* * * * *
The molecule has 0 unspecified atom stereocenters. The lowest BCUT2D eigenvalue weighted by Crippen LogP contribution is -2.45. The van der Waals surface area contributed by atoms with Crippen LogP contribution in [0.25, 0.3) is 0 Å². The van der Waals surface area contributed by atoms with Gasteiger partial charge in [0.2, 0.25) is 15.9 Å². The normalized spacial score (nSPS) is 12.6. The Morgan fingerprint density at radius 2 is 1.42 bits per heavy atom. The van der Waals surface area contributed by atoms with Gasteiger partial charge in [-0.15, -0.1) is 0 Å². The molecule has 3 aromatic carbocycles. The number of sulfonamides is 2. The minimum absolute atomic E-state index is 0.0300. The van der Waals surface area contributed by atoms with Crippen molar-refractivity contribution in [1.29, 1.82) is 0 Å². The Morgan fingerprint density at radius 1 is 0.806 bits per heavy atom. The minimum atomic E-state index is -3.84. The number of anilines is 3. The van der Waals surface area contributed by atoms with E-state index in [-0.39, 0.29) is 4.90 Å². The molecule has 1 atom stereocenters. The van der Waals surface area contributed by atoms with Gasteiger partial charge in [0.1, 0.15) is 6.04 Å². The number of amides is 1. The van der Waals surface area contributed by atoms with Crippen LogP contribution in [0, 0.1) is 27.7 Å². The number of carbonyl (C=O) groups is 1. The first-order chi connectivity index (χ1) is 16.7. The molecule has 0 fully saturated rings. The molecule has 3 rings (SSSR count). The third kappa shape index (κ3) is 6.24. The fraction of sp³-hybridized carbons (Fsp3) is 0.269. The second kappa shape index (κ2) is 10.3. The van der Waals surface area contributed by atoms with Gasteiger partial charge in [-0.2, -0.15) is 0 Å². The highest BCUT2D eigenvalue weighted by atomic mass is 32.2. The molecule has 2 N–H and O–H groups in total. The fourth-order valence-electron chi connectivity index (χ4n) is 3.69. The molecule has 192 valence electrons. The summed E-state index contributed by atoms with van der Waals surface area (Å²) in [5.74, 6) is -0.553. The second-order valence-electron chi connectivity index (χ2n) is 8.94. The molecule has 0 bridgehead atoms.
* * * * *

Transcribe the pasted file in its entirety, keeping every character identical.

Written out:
The molecule has 0 unspecified atom stereocenters. The lowest BCUT2D eigenvalue weighted by Crippen LogP contribution is -2.45. The van der Waals surface area contributed by atoms with Crippen LogP contribution in [0.25, 0.3) is 0 Å². The van der Waals surface area contributed by atoms with Gasteiger partial charge in [0.2, 0.25) is 15.9 Å². The normalized spacial score (nSPS) is 12.6. The Morgan fingerprint density at radius 2 is 1.42 bits per heavy atom. The van der Waals surface area contributed by atoms with Gasteiger partial charge in [-0.15, -0.1) is 0 Å². The molecule has 3 aromatic carbocycles. The number of sulfonamides is 2. The minimum absolute atomic E-state index is 0.0300. The van der Waals surface area contributed by atoms with Crippen molar-refractivity contribution in [1.29, 1.82) is 0 Å². The Morgan fingerprint density at radius 1 is 0.806 bits per heavy atom. The minimum atomic E-state index is -3.84. The number of anilines is 3. The van der Waals surface area contributed by atoms with E-state index in [-0.39, 0.29) is 4.90 Å². The molecule has 1 atom stereocenters. The van der Waals surface area contributed by atoms with Gasteiger partial charge in [0.1, 0.15) is 6.04 Å². The number of amides is 1. The van der Waals surface area contributed by atoms with Crippen LogP contribution in [0, 0.1) is 27.7 Å². The number of carbonyl (C=O) groups is 1. The first-order chi connectivity index (χ1) is 16.7. The molecule has 0 fully saturated rings. The molecule has 3 rings (SSSR count). The third kappa shape index (κ3) is 6.24. The fraction of sp³-hybridized carbons (Fsp3) is 0.269. The second kappa shape index (κ2) is 10.3. The van der Waals surface area contributed by atoms with Gasteiger partial charge in [-0.2, -0.15) is 0 Å². The highest BCUT2D eigenvalue weighted by atomic mass is 32.2. The molecule has 2 N–H and O–H groups in total. The fourth-order valence-electron chi connectivity index (χ4n) is 3.69. The molecule has 192 valence electrons. The summed E-state index contributed by atoms with van der Waals surface area (Å²) in [5.74, 6) is -0.553. The second-order valence-electron chi connectivity index (χ2n) is 8.94. The molecule has 0 bridgehead atoms.